The resident naturalist emerges from the woods, white slacks and dark blue coat a perfect camouflage against the new snow and blue shadows.
By late morning, the snow begins to soften. I notice there’s hardly a spot in the yard where some animal hasn’t left a footprint.
The ballyhooed snowstorm begins slowly: temperature above freezing, and just a few, insouciant flakes melting on contact with the bare road.
Most of the mountain is still sealed under five inches of icy snowpack, but the wind goes down the plowed road, turning over all the leaves.
Buffeted by wind, I close my eyes and focus on the sun’s warmth as the archipelago of drifted snow rearranges itself around my chair.
Snow-melt dripping off the roof forms a glistening bead curtain, blown sideways by the breeze, rattling on the tin roof over the oil tanks.
Branches skinned by rabbits, yellow as fresh bones, are starting to emerge from the snowpack. Light rain on my glasses turns my view to blear.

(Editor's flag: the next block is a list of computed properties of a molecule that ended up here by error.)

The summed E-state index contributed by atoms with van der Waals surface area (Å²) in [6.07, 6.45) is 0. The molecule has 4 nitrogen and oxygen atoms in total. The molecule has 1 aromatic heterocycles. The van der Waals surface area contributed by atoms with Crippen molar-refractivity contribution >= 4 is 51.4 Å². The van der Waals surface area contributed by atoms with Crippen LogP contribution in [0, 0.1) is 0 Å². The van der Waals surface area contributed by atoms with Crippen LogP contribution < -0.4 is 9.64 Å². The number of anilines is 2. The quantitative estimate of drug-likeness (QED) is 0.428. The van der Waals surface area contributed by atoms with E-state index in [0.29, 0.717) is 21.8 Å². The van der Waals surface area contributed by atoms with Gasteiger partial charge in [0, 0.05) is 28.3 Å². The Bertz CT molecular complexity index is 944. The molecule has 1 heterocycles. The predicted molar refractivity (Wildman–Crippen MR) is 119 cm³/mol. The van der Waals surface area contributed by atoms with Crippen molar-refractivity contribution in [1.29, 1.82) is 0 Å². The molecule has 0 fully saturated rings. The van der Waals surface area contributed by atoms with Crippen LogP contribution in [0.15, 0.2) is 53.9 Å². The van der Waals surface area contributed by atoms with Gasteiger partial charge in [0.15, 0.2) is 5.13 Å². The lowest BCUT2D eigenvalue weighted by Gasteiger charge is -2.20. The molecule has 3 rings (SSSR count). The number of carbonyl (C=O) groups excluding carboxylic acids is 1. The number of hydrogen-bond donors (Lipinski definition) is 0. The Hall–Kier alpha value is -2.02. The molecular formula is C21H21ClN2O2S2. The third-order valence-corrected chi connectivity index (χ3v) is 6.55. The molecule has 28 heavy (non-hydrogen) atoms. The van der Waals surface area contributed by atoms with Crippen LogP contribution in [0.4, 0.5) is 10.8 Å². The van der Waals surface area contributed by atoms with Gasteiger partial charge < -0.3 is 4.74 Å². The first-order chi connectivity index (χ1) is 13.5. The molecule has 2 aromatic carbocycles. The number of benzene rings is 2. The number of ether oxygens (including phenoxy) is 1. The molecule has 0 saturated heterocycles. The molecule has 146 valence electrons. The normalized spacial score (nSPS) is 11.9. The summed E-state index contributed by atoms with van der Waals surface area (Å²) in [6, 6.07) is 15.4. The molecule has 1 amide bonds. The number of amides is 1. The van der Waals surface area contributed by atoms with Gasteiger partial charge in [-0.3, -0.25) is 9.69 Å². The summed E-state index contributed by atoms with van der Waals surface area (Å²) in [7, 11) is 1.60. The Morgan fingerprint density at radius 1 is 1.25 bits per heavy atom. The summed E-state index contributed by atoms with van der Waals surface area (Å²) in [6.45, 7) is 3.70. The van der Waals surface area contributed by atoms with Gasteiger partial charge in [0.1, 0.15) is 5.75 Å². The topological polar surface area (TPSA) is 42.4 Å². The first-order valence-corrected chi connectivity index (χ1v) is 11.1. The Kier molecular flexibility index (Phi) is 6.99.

As the temperature climbs, I watch the shadows on the snow lose all their blue. The groundhog under my house gnaws on a beam.
Yesterday’s snow on every branch? A filigree of drips sparkling in the sun. Periodic crashes from the back of the house as icicles let go.
In the midst of a near white-out, a crow caws, and the chickadees keep twittering. I shake snow from a tissue to blow my nose.
Shutting my eyes alternately against the glare, I discover that the trees’ shadows are only blue in my right eye; they’re gray in my left.
The only spots of bare earth are in the plowed driveway. When I stand up, they erupt in wings, seeding the snowy yard with brown sparrows.
The creek has shrunk to a black ribbon between white canyon walls. A cardinal fluttering up from a quick bath shakes loose a shower of snow.
The wind has allowed only the biggest limbs to hold onto their snow. I can see them far off through the woods—white bridges to nowhere.
Sound, like the rest of the weather, is out of the east: plow trucks, slow-moving trains, a dog barking on and on at the falling snow.
Two below zero. A squirrel races through the front garden, belly-flops into the yard below, and makes it to the woods in eight bounds.